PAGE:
Over the years many studies have identified potential platelet receptors for collagen. This is a difficult interaction to dissect because: of the 18 described collagen types at least 7 are present in the vessel wall [ 19]; collagen is an insoluble macromolecular protein at physiologic pH making analysis of cell–protein interactions difficult [ 20]; and many activation end-points, including membrane GP trafficking, granule secretion and aggregation, progress simultaneously when platelets bind collagen [ 12]. In spite of these obstacles, several proteins on the platelet surface, both integrin and nonintegrin, have been shown to possess characteristics consistent with being specific collagen receptors.
Integrin α2β1 (glycoprotein Ia-IIa)
Integrin α2β1, which is identical with the platelet membrane GP Ia-IIa, the very late activation antigen-2 on activated T cells [ 21] and the class II extracellular matrix receptor on fibroblasts [ 22], has recently been reviewed in depth [ 23]. The α2 (GPIa) and β1 (GPIIa) subunits have apparent molecular weights of 165 kDa (reduced) and 130 kDa, respectively. The aminoacid (aa) sequences were deduced from their corresponding cDNA [ 24, 25]. Both subunits possess a short C-terminal cytoplasmic tail, a single hydrophobic membrane spanning region and a large extracellular domain. The α2 chain, like most other integrin α subunits, does not undergo post-translational cleavage. Its extracellular domain contains a 7-fold repeat segment which includes a EF hand motif with three cation binding sites thought to be involved in ligand binding [ 26]. Just distal to these, there is a segment of 191 aa called the I (inserted)-domain, which is homologous to the collagen-binding A domain of vWF [ 24]. In fact, the α2 I-domain has been shown to bind collagen [ 27, 28], and a recombinant α2 I-domain fusion protein inhibits collagen-induced platelet adhesion [ 29]. While the α2 I-domain is sufficient and essential for platelet-collagen binding, other structures, such as the adjacent EF hand motif can optimize it [ 26]. In addition, the extracellular domain of the β1 subunit, which is composed of a proximal portion of four internally folded cysteine-rich repeat units and a distal portion of highly conserved sequence shared with other β integrins, is thought to regulate the binding affinity of the α2 I-domain [ 30, 31].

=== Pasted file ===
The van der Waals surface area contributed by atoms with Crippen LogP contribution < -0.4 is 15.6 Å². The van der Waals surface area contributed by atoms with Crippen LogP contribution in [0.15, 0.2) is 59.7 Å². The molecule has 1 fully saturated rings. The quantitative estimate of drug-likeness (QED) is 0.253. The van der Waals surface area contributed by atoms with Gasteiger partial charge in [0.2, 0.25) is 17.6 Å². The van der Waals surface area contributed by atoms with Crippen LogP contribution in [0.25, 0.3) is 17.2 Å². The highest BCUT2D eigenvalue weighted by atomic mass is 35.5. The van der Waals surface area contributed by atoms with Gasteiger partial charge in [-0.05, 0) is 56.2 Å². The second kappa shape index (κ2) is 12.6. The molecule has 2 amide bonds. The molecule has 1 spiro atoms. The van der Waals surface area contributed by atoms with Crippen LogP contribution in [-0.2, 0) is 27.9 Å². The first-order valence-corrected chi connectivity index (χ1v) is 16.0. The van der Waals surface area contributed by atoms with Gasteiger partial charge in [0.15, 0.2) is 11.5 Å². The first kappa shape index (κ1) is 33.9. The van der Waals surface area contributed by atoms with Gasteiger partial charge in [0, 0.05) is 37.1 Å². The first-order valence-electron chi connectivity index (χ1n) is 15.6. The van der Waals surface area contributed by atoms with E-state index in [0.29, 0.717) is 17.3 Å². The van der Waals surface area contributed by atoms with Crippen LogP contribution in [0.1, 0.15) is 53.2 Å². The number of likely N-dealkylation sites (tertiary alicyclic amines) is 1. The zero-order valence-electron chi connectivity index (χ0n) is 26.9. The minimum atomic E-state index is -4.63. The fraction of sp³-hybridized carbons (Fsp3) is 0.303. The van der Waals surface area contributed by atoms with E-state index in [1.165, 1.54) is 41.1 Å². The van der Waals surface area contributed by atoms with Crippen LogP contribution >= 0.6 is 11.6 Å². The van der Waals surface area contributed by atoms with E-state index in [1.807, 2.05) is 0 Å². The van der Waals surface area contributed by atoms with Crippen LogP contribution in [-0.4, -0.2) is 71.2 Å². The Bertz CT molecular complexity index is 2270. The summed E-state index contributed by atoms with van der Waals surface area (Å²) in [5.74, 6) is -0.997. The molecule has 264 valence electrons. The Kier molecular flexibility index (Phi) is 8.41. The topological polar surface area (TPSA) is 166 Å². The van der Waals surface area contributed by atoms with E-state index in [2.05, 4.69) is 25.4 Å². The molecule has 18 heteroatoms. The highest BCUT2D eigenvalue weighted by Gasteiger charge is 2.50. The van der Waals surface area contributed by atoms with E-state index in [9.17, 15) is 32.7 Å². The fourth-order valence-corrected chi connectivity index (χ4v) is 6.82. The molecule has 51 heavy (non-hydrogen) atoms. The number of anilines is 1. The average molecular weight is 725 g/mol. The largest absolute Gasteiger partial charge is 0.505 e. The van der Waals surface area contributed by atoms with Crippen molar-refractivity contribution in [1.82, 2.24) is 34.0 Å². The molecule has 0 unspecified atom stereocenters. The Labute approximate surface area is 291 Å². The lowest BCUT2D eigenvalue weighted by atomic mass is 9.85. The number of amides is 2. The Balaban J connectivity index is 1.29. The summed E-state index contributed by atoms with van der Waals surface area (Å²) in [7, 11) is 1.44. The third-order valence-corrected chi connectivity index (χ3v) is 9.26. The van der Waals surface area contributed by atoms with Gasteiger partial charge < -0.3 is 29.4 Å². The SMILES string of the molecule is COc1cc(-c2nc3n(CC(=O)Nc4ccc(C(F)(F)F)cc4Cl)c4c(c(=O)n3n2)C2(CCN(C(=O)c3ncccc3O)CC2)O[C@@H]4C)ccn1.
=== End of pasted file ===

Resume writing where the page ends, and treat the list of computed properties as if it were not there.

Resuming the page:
The first indication that integrin α2β1 might be a physiologically relevant collagen receptor came from the observation of a female patient with excessive post-traumatic bleeding and menorrhagia [ 32]. This patient's platelets, which selectively failed to aggregate or undergo shape change in response to collagen, were found to contain only 15–20% of the normal amount of GPIa [ 32]. Furthermore, under flow conditions these platelets exhibited a markedly decreased adhesion to and failure to spread on a subendothelial surface [ 33]. A second patient with GPIa deficiency has been reported, whose haemorrhagic symptoms and biochemical defect surprisingly disappeared when she entered menopause [ 34]. In addition, a patient with an acquired bleeding disorder associated with an autoantibody against GPIa [ 35] and another with a complete deficiency of GPIa in the context of a myeloproliferative disorder [ 36] have been described.